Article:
While unlimited choice (think Amazon-type catalogs) can be overwhelming and confusing for employees, a smart selection of 100-200 items provides a good variety for almost any size organization. The problem with nearly infinite options is they can result in choice fatigue and lower satisfaction in the chosen item.

If you’re an international organization, it may also help to consider global preferences and cultural differences. For example, in European countries (and denser cities everywhere), many employees live in apartments without space for large awards like grills or gardening tools. Smaller appliances, high-end cookware, jewelry, and bags for commuting are popular there.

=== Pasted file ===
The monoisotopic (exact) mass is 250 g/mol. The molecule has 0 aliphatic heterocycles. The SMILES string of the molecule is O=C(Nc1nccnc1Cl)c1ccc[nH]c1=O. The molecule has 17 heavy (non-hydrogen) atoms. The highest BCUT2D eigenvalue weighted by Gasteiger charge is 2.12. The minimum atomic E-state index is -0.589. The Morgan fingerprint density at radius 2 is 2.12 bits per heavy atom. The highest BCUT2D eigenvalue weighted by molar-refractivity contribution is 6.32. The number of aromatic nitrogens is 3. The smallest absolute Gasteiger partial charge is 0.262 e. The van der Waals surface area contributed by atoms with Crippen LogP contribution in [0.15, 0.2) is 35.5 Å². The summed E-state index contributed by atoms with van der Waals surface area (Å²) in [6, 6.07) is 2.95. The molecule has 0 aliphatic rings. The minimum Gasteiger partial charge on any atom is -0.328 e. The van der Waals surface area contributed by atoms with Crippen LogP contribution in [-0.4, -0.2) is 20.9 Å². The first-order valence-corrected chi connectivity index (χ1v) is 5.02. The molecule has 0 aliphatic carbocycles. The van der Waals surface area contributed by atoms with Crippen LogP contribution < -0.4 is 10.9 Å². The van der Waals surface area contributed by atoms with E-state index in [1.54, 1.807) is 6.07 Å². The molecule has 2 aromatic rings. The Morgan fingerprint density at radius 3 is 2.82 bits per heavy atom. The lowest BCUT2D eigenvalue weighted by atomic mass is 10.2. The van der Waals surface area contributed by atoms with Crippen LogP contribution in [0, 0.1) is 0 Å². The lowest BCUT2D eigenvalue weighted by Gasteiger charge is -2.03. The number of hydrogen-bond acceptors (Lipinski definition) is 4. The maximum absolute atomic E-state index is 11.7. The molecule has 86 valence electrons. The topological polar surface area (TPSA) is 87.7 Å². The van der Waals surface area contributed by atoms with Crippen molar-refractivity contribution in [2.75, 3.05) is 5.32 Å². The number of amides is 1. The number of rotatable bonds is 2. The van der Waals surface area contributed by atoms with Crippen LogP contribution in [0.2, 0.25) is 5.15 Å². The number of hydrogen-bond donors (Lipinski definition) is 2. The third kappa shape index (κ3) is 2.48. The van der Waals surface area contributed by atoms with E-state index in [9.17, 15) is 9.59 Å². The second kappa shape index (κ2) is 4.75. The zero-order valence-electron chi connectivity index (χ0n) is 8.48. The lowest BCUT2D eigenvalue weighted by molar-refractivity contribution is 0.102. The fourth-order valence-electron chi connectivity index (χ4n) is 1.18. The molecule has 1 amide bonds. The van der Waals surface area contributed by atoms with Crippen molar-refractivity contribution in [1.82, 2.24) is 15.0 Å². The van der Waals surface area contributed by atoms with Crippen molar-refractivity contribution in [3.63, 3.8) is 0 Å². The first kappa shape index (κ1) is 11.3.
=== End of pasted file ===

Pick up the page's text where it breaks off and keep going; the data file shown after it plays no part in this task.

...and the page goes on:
Offering tangible items for service awards actually gives companies tax advantages in the United States. Tangible awards are tax-free for both the employer and the employee, so organizations can stretch their dollars and maximize their service award program.

Often organizations will want to combine their service and performance awards or co-mingle recognition points. This can interfere with tax compliance and result in programs that cost companies extra money each year.

What should years of service be worth?

Most service awards occur as frequently as comet sightings. But more importantly, they can represent a career’s worth of contributions. So they deserve to be celebrated. Unfortunately, many organizations fail to give awards or create experiences that are as meaningful and memorable as they could be.